Preventing metastasis by stopping cancer cells from making fat
Olivier Feron, a researcher at the University of Louvain (UCLouvain) Institute of Experimental and Clinical Research, seeks to understand how metastases form from a tumor. He previously demonstrated that the most aggressive cancer cells use significant amounts of lipids as energy sources. Now, Prof. Feron has discovered that cancer cells store lipids in small intracellular vesicles called lipid droplets. Cancer cells loaded with lipids are more invasive and therefore more likely to form metastases. Prof. Feron and his team sought to identify the link between lipid storage and metastasization.
They identified a factor called TGF-beta2 as the switch responsible for both lipid storage and the aggressive nature of cancer cells. Moreover, it appeared that the two processes were mutually reinforcing. In fact, by accumulating lipids—more precisely, fatty acids—cancer cells build up energy reserves, which they can then use as needed throughout their metastatic course.
Researchers have known that the acidity of tumors promotes cancer cells' invasion of healthy tissue. The process requires the detachment of the cancer cell from its original anchor site and the ability to survive under such conditions, which are fatal to healthy cells.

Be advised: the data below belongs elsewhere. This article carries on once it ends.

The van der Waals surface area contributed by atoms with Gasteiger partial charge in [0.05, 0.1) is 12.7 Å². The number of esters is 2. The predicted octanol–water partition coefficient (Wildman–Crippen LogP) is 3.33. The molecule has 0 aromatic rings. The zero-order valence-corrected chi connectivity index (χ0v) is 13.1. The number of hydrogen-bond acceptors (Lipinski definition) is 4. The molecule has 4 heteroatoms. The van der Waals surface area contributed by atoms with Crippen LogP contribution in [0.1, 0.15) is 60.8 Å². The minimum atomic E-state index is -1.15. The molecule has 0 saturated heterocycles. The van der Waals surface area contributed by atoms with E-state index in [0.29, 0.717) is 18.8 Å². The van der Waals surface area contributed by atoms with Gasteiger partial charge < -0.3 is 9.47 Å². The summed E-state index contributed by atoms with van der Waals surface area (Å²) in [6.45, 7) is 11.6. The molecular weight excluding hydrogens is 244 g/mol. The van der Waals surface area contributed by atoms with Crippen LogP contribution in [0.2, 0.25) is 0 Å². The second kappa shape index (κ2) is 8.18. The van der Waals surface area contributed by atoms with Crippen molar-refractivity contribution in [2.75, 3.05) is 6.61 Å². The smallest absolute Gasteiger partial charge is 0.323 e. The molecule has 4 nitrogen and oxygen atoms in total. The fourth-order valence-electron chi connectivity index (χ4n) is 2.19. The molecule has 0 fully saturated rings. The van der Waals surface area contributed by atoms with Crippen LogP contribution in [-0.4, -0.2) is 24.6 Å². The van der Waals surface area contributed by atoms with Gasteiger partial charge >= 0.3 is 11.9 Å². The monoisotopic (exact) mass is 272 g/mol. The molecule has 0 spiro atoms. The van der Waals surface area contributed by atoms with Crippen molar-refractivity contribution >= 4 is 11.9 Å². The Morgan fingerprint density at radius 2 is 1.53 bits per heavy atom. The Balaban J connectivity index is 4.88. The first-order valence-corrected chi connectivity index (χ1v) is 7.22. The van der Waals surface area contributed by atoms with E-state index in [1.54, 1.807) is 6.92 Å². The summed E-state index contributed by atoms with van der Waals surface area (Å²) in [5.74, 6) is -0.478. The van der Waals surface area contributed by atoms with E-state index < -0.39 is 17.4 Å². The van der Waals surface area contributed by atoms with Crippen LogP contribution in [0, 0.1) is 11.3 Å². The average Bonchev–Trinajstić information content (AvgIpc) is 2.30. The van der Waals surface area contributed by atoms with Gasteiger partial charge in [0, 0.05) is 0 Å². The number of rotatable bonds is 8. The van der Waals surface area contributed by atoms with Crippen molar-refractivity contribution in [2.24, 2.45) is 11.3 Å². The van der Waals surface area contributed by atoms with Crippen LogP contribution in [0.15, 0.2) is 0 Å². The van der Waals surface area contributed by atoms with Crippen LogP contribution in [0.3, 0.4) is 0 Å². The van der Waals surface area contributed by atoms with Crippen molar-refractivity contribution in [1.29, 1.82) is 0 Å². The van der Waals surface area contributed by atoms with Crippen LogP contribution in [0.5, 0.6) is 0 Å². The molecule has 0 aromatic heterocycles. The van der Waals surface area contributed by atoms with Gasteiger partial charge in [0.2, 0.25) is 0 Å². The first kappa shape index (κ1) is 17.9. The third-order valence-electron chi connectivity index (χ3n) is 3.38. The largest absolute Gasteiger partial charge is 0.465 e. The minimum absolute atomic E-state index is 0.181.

The UCLouvain researchers have now demonstrated that this acidity promotes, via the same TGF-beta2 switch, the invasive potential and formation of lipid droplets. These provide the invasive cells with the energy they need to move around and withstand the harsh conditions encountered during the metastasization process. It's like a mountaineer who takes the food and equipment necessary to reach the summit in spite of complex weather conditions.
Concretely, this UCLouvain research opens up new therapeutic avenues thanks to the discovery of the metabolic constituents involved in metastasis. These actors can thus be targeted and combated. Prof. Feron and his team show that it is possible to reduce tumor invasiveness and prevent metastases using specific inhibitors of TGF-beta2 expression, as well as compounds capable of blocking the transport of fatty acids or the formation of triglycerides. Among the latter are new drugs that are being evaluated to treat obesity. Their indications could therefore be rapidly extended to counter the development of metastases, which is the major cause of death among cancer patients.
The findings are published in Nature Communications.